7 Retro Video Games That Are Worth Big Money Today
If you’ve been paying attention these past few years, you probably see that the future of video gaming is digital. That’s the way things are trending, with app stores raking in money and digital sales of PC and console games going through the roof. The gaming machines of the future won’t even have disk drives. So why are old video game discs and cartridges more valuable than ever?
Because that’s how collectibles work. Their value goes up as they become more rare. Here are seven retro video games that are worth big money today.
1. The Misadventures of Tron Bonne
Sells for: $235 – $440
It’s kind of crazy how many Mega Man games Capcom has released over the years. The list, which you can find on Wikipedia, goes on and on. In fact, there are no fewer than seven different series of Mega Man games. Among those is Mega Man Legends, a group of role-playing games from the original PlayStation era. The games are quite highly regarded, even today — assuming you can get past their breathless anime style.
The second game in the Mega Man Legends series was itself a kind of spinoff. It was The Misadventures of Tron Bonne, a prequel that stars Tron Bonne, a member of a family of air pirates in the Mega Man Legends series.
Perhaps because it was a spinoff of a spinoff, Capcom didn’t print many copies of the game. That’s why it sells for relatively big bucks compared to other PlayStation titles. Thankfully, if you want to see what misadventures the title heroine got into without dishing out hundreds of dollars, you can buy it on the PlayStation Network for $6.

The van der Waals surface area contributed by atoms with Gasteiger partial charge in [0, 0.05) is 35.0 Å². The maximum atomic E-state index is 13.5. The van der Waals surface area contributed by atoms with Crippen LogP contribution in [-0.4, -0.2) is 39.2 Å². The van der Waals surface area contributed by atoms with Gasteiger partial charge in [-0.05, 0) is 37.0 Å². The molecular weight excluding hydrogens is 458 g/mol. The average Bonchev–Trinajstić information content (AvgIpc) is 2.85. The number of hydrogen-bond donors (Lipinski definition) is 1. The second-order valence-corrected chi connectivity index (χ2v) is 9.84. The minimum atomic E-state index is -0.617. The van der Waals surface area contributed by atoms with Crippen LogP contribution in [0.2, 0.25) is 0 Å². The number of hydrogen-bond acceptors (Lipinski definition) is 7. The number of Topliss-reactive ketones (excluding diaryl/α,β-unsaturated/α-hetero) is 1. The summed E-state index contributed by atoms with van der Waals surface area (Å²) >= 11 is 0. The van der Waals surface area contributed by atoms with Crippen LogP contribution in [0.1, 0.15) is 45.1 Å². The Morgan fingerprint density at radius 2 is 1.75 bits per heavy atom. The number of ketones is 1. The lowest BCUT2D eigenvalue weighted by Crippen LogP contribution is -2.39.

Platform: Super Nintendo
Sells for: $160 – $2,500
A boy and his friends go on a journey around the world to save all of humanity from aliens. That’s the premise behind this cult classic, which wasn’t very popular in its heyday, but people have come around in the years since.
Even if you’re unfamiliar with the game itself, there’s a good chance you know its main character, Ness, who has appeared in numerous Smash Bros. games over the years.
One interesting thing about Earthbound is that it came in an enormous box, thanks to the big full-color walkthrough Nintendo packaged with it. The game cartridge itself usually goes for around $200 nowadays, but if you still have the box and the guide (particularly if you never tore out the page of scratch-and-sniff cards), you could be sitting on several thousand dollars worth of collectibles.
On the other hand, if all you want to do is play the game, you don’t have to drop hundreds of dollars on it. It’s available on the Wii U Virtual Console.
3. Metroid Prime and The Legend of Zelda: Wind Waker Combo
Sells for: $160 – $1,500
You might have played both of these games individually, but chances are you don’t have a copy of this collection of two classic Nintendo GameCube games. That’s because it was released as part of a special Gamecube bundle that was only sold during the holiday season of 2005, which was four years after the console debuted.
This limited edition collection came with two discs, one for each game. Although the discs were exactly what you’d get if you bought the games separately, it’s the unique case that makes it valuable. That, and the limited number of copies Nintendo printed.
4. Dead Space Ultra Limited Edition